'Bernie': True story of a rich widow's murder served up as a comedy — and it works

Star Tribune (Minneapolis)August 9, 2012 

Shirley MacLaine and Jack Black, right, star in Bernie, based on a true account of the slaying of a wealthy, mean widow in East Texas.

VAN REDIN

  • MOVIE REVIEW

    'Bernie'

    4 stars out of 5

    PG-13 for violent images and some brief strong language. 104 min. Millennium Entertainment. Kentucky Theatre.

The true-crime story is a staple of TV and publishing but only rarely inspires movies. How lucky we are that Richard Linklater bucked that trend to make Bernie, a one-of-a-kind comedy based on the real 1996 homicide of an innocent, if mean, old lady.

The prolific director of Dazed and Confused, Before Sunrise and School of Rock has earned a reputation for wit, skill at gracefully moving a story along, and constantly surprising viewers through unexpected narrative choices.

With terrific performances from Jack Black, Shirley MacLaine and Matthew McConaughey, Linklater has created a loopy non-fiction marvel that challenges the boundaries of "what's funny." The characters are not likable, but they are alive. It's like In Cold Blood written by Flannery O'Connor instead of Truman Capote.

Black does the most restrained and human-scale work of his career as Bernie Tiede, a prim, gentle East Texas mortician. The film opens with Bernie teaching cadaver cosmetics. He applies super glue to a corpse's lips in preparation for open-casket viewing. "Even the slightest hint of teeth can be disastrous," he cautions his students. "You cannot have grief tragically becoming comedy." That's precisely the strain of Southern Gothic humor Bernie achieves. Alternately merry and morbid, it charts the outlandish relationship between the most loved man and the most hated woman in Carthage, Texas.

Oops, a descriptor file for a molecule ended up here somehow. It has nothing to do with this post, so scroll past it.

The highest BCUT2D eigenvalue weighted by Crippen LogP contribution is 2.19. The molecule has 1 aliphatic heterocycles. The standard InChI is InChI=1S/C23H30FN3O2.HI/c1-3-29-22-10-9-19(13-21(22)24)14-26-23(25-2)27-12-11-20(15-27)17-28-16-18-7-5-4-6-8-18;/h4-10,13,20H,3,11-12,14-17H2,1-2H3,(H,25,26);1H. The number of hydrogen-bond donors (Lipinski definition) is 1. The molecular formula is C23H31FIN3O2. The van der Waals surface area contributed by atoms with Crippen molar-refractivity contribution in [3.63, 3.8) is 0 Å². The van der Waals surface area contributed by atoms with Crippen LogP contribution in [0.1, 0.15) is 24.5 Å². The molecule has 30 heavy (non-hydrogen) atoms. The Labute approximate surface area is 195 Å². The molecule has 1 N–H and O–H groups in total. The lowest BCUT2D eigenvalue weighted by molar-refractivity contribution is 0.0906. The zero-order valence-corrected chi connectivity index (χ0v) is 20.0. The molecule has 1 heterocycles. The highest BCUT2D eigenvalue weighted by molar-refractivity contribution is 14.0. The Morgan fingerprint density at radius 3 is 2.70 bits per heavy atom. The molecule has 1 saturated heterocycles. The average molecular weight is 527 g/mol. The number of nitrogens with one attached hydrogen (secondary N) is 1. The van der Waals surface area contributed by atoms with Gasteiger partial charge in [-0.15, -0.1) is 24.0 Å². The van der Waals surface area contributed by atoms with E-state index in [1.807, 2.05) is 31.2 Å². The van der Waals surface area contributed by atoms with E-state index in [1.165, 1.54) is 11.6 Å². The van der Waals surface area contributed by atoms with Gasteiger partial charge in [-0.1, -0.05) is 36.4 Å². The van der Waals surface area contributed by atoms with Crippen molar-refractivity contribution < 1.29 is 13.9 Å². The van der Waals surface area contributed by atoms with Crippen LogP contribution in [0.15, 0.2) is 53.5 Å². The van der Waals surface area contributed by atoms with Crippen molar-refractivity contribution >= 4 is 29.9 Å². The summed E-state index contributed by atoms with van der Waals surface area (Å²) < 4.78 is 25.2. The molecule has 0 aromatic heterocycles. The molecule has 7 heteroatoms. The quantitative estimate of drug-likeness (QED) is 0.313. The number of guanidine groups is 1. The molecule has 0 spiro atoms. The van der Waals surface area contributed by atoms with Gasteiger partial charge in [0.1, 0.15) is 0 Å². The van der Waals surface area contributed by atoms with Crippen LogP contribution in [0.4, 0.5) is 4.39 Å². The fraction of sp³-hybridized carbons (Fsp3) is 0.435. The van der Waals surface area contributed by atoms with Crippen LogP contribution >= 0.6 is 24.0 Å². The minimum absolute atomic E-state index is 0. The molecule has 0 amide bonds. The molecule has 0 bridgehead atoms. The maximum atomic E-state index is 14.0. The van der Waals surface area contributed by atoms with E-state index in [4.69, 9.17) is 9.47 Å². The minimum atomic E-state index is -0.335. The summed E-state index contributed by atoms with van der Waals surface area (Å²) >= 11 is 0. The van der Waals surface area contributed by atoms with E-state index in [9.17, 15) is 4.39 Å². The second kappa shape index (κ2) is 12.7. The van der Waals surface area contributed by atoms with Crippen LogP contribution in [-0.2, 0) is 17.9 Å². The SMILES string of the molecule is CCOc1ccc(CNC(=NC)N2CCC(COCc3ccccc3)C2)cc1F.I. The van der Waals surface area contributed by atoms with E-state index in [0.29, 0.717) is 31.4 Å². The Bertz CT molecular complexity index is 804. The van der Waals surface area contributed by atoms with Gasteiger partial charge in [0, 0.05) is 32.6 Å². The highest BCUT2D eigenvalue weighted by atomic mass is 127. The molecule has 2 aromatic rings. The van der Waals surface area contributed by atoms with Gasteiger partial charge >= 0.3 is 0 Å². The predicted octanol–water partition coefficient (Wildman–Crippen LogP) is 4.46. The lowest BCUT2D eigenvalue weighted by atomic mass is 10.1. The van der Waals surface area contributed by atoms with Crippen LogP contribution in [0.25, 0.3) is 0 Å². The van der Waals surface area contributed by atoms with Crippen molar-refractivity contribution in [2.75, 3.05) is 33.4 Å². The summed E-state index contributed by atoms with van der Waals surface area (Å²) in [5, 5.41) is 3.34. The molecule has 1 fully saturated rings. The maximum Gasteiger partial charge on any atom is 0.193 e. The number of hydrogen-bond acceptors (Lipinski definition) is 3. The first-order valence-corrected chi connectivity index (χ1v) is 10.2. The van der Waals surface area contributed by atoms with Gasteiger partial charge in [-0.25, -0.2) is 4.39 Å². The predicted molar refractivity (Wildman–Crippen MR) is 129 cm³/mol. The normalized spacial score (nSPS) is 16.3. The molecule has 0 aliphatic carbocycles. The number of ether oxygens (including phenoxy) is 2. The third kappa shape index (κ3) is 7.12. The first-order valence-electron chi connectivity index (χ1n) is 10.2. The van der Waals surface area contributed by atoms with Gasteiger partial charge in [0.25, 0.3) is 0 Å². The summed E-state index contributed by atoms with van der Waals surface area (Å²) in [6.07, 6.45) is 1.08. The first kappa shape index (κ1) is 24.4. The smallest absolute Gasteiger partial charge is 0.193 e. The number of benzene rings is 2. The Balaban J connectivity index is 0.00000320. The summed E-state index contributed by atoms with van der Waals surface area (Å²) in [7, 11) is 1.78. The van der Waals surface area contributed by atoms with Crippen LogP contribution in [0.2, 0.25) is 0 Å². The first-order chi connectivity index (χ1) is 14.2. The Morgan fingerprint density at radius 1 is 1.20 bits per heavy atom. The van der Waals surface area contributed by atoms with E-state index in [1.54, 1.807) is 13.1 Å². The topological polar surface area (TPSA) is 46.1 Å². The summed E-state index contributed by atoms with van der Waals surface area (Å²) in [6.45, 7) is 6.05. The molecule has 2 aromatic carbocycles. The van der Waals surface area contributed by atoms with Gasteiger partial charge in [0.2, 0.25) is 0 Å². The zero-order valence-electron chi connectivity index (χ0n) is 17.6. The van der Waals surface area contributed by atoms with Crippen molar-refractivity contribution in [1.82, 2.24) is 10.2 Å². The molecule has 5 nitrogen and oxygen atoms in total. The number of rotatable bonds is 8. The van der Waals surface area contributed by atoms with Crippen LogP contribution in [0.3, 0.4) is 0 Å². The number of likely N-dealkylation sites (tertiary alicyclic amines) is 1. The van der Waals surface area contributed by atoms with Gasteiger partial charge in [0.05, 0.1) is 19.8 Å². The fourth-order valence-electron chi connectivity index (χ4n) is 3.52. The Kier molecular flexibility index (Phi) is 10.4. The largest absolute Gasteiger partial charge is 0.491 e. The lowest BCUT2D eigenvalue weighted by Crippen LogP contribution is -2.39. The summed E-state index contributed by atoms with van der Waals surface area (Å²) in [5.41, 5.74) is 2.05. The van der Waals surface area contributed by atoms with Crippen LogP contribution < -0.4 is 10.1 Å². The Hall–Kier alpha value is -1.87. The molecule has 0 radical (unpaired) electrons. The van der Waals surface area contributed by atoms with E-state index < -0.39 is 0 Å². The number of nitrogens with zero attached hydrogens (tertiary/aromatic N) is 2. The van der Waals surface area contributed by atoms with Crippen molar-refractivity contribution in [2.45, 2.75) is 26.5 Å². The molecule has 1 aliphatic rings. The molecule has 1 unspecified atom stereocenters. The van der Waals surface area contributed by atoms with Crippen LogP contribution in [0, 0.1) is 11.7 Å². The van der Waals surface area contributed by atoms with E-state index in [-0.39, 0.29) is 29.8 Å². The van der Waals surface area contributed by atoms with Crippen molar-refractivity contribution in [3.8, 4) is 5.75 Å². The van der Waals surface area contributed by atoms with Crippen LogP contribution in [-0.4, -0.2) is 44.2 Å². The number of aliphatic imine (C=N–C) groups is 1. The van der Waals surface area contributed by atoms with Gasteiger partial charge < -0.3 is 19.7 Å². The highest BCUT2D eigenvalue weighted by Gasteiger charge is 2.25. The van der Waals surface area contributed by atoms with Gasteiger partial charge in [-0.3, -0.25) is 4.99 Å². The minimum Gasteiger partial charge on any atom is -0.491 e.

Bernie is a pillar of his small town, a good Samaritan and confirmed bachelor. A star of the church choir and community musicals, Bernie sings silver-throated hymns at funerals and takes care to console mourners. Then Bernie endears himself to Marjorie Nugent, the richest, meanest woman in town.

MacLaine is cold, marble-hard and hilarious as the evil-tempered dragon, making the tinge of romance about their alliance all the more repugnant.

Cutting her relations out of her will, she directs her entire estate to her new traveling companion and business manager.

But Bernie's meal ticket carries a high cost. The possessive, domineering Marjorie makes his life unbearable, and in a spasm of temporary insanity, Bernie shoots her four times in the back, stuffs her body in a freezer and tells everyone she's on an extended trip.

Hot-dog district attorney Danny Buck Davidson (McConaughey, acting with appealing comic looseness) jumps on the case only to find that none of the townfolk wants to convict.

The Austin, Texas-based Linklater shoots on real locations, using Carthage, and he hires locals as extras. His camera hovers in an almost miraculous fusion of proximity and comic distance. He shoots semi-documentary scenes with a chorus of coffee-shop and front-porch chatterers bluntly commenting on the case. "It wasn't as bad as everyone said it was," one says. "He only shot her four times, not five."

Bernie is layered with stranger-than-fiction comic touches. Black does an outstanding performance as Professor Henry Hill in a community theater run-through of 76 Trombones not long after the murder. It's oddly funny how he could de-couple his private and public lives, and it's a perfect role for the Pied Piper who wins over a little town with his talent and charisma.

The question remains: Who wants to see a comedy based on a real murder? But Bernie is delightfully offbeat, wickedly good and well worth investigating.

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